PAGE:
This doesn't answer Martin's question relating to Sussex, but I think
 

an airstrip near Market Lavington in Wiltshire

 

might qualify as an ELS.

 

There was a small airstrip at Manningford Bohune close to the Central Flying School at Upavon, but the only information about it that I've come across  says it was used by pilots to practice take-offs and landings.

 

Moonraker

 

 

Share this post


Link to post
Share on other sites
Maureene

 Cross & Cockade International (CCI) Journals contained a series of articles "Gazetteer of Flying Sites in the UK and Ireland 1912–1920", catalogue details.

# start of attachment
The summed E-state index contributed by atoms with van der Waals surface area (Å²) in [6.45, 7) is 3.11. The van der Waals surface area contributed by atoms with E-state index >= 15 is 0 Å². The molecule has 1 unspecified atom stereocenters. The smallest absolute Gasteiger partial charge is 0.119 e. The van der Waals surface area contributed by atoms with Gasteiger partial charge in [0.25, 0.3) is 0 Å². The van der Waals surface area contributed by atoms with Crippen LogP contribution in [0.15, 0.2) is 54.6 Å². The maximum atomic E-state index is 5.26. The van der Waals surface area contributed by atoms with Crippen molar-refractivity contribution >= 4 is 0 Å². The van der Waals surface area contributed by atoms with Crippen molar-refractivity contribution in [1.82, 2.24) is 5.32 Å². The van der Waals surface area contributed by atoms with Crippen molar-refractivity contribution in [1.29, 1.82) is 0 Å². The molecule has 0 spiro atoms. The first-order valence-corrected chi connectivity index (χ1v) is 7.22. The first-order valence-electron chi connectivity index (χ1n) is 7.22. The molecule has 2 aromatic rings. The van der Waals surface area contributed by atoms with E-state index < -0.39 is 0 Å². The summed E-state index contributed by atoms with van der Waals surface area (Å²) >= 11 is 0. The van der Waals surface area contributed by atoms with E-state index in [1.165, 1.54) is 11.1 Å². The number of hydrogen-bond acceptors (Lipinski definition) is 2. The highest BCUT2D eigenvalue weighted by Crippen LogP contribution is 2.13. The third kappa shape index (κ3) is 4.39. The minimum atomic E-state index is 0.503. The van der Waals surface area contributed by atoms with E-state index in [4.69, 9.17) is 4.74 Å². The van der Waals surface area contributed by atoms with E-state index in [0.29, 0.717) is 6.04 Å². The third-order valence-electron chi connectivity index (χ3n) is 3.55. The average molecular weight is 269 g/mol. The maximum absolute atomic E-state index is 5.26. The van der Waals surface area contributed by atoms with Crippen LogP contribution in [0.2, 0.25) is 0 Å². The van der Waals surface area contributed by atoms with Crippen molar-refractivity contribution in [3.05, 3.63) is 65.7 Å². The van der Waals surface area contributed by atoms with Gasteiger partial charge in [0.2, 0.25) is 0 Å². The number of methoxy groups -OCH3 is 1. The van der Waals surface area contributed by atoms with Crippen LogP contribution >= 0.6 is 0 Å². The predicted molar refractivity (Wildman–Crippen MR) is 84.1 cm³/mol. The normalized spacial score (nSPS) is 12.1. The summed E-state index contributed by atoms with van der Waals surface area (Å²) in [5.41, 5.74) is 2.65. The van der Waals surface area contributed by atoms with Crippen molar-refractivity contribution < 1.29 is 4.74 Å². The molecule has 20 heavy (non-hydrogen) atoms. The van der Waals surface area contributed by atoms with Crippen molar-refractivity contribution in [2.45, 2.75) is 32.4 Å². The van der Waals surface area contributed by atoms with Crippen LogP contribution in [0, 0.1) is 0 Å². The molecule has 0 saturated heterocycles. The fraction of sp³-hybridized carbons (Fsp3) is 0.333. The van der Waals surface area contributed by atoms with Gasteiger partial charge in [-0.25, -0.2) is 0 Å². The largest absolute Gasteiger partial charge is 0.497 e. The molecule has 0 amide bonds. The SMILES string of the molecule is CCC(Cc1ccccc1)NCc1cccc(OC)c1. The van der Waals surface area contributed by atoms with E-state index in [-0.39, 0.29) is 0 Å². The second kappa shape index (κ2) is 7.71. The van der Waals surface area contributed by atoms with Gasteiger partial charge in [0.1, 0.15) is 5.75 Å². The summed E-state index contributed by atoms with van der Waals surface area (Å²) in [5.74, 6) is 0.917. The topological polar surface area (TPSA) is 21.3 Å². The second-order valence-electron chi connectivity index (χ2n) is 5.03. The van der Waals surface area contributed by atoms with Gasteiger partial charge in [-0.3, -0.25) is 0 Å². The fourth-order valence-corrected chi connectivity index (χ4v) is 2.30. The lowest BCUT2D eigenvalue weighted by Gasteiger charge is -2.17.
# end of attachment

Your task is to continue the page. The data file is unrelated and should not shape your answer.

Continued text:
Perhaps  a Forum member would know whether Emergency Landing Strips were included.

 

Cheers

Maureen

 

 

Share this post


Link to post
Share on other sites
MikeMeech
9 hours ago, Maureene said:

 Cross & Cockade International (CCI) Journals contained a series of articles "Gazetteer of Flying Sites in the UK and Ireland 1912–1920", catalogue details.

 

Perhaps  a Forum member would know whether Emergency Landing Strips were included.

 

Cheers

Maureen

 

 

Hi

 

Yes, 'Emergency Landing Strips' or rather Day and Night Landing Grounds are included in the CCI Gazetteer.  'Manningford' appears in the 'Additional Sites' in the Autumn 2015 journal, although not much info, just, "DLG 1916 for CFS Upavon, referred to in pilots' flying log books as 'the Manningford landing ground'."  There are many site plans plus the OS maps to give an overview of all air related sites.  The CCI Gazetteer is 'the' source for 'Flying site' information.

 

Mike

Share this post


Link to post
Share on other sites
tootrock

Thanks for all that.